Let us show this. Supose that ##E_n## is countable for all ##n##, then ##E## is also countable since countable unions of countable sets remain countable. In that case we are done. In the other case, there exists ##m## such that ##E_m^c## is countable! But then ##E^c = \bigcap_n E_n^c \subseteq E_m^c## is countable so again ##E \in \mathcal{S}##. The other axioms of ##\sigma##-algebra are trivially satisfied and I won't write them down anymore.

Hence, we have established that ##\mathcal{S}## is a ##\sigma##-algebra containing ##\mathcal{A}##. This implies that the ##\sigma##-algebra generated by ##\mathcal{A}##, write it as ##\mathcal{M}(\mathcal{A})##, is contained in ##\mathcal{S}##, that is ##\mathcal{M}(\mathcal{A}) \subseteq \mathcal{S}## (why?).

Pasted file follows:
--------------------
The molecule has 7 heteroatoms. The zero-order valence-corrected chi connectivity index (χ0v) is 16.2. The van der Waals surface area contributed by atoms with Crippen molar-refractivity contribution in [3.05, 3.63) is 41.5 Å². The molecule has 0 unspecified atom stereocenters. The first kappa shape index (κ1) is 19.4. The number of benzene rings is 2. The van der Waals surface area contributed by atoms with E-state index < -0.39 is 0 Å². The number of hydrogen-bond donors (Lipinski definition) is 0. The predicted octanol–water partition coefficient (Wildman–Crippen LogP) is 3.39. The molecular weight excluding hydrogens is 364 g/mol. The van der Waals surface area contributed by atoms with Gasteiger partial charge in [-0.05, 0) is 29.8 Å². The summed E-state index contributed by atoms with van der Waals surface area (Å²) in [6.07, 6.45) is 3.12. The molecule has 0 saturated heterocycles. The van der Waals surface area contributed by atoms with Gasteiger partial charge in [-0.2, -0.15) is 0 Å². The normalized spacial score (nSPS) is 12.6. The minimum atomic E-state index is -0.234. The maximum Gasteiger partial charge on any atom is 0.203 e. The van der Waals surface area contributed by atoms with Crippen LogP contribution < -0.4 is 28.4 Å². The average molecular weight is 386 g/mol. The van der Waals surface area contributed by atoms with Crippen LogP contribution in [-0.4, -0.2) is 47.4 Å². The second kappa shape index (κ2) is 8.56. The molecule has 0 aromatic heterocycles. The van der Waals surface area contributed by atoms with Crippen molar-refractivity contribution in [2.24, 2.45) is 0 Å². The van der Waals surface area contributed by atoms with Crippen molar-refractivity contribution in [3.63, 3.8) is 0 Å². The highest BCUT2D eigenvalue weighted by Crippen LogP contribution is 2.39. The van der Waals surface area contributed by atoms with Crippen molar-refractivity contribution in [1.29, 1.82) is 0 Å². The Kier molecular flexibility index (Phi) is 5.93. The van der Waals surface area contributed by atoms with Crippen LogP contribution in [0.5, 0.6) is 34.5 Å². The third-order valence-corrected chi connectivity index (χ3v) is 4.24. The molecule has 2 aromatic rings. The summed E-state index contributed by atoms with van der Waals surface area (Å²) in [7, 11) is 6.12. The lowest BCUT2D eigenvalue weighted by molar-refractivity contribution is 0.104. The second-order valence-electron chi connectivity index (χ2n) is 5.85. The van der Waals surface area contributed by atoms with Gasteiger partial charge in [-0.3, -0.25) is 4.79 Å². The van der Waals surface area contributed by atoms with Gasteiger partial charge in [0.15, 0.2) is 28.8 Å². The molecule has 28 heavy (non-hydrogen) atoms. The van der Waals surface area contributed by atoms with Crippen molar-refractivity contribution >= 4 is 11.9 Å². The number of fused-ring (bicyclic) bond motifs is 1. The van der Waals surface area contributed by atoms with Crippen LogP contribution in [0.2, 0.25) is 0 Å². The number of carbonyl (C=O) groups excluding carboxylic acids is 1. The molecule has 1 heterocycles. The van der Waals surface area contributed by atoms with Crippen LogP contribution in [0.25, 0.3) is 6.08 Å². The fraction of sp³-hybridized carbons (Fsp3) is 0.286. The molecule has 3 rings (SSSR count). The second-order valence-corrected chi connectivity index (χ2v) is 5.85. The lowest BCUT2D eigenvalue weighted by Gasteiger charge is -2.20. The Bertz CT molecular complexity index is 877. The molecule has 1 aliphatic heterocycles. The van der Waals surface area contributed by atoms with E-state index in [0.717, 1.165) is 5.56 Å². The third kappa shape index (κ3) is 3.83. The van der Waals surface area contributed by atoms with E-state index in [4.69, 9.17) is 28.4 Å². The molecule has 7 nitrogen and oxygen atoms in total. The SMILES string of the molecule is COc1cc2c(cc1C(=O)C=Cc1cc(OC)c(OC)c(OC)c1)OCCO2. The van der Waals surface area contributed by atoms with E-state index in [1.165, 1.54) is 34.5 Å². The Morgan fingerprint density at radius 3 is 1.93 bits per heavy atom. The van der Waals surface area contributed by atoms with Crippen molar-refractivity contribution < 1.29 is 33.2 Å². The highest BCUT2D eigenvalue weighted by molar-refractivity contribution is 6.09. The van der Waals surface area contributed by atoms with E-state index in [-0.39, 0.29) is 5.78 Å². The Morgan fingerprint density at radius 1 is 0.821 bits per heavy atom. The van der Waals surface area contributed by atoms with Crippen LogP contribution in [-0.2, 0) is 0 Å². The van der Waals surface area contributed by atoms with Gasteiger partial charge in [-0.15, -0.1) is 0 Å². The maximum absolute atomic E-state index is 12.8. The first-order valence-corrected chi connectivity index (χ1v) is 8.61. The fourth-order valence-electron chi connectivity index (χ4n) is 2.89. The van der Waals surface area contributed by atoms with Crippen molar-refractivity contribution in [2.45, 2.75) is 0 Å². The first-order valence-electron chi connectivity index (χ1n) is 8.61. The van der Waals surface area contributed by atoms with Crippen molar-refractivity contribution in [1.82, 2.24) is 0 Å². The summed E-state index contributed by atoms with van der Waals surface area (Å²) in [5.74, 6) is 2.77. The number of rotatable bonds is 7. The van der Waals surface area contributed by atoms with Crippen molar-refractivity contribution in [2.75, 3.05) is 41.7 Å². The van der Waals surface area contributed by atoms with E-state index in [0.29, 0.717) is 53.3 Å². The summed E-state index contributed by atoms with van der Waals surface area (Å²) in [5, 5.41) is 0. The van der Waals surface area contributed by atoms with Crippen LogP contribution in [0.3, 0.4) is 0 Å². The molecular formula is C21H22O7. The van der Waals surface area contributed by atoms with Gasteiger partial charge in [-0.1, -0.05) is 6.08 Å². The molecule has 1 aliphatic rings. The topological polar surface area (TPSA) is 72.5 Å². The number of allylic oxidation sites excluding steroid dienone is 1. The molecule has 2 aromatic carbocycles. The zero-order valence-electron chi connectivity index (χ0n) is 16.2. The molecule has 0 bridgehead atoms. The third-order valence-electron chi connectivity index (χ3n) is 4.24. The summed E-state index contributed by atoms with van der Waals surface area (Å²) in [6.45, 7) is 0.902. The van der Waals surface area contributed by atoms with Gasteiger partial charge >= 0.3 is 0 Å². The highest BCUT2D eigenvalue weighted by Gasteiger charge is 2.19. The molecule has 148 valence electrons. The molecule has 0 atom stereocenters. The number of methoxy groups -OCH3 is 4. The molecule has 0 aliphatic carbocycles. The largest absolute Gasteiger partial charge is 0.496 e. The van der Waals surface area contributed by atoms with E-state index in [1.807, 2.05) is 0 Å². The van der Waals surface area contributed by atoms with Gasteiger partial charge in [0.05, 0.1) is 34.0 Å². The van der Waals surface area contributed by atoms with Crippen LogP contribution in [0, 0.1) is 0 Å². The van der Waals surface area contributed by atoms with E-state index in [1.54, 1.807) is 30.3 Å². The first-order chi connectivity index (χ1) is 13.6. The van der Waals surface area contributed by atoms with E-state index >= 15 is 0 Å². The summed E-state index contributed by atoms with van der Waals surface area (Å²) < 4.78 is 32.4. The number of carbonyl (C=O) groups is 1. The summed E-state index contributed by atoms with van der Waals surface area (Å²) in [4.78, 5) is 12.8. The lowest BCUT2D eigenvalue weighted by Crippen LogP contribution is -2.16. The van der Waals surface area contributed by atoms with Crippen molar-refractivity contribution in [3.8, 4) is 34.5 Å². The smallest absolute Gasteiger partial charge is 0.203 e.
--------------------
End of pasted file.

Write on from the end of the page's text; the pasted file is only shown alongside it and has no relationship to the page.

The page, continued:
Now, you also have to show that the other inclusion ##\mathcal{S}\subseteq \mathcal{M}(\mathcal{A})## holds. Can you see why that is true?

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Math_QED said:
I'm very sorry. I made a mistake in my definition of ##\mathcal{S}## in post #2 (now fixed), which is probably why your attempt doesn't work because my definition of ##\mathcal{S}## contained a mistake. I guess that happens when I give hints without writing down anything on paper ;)

But as you observed correctly, the crux is to show that if ##(E_n)_n## is a sequence in ##\mathcal{S}##, then ##E:=\bigcup_n E_n## is also in ##\mathcal{S}##.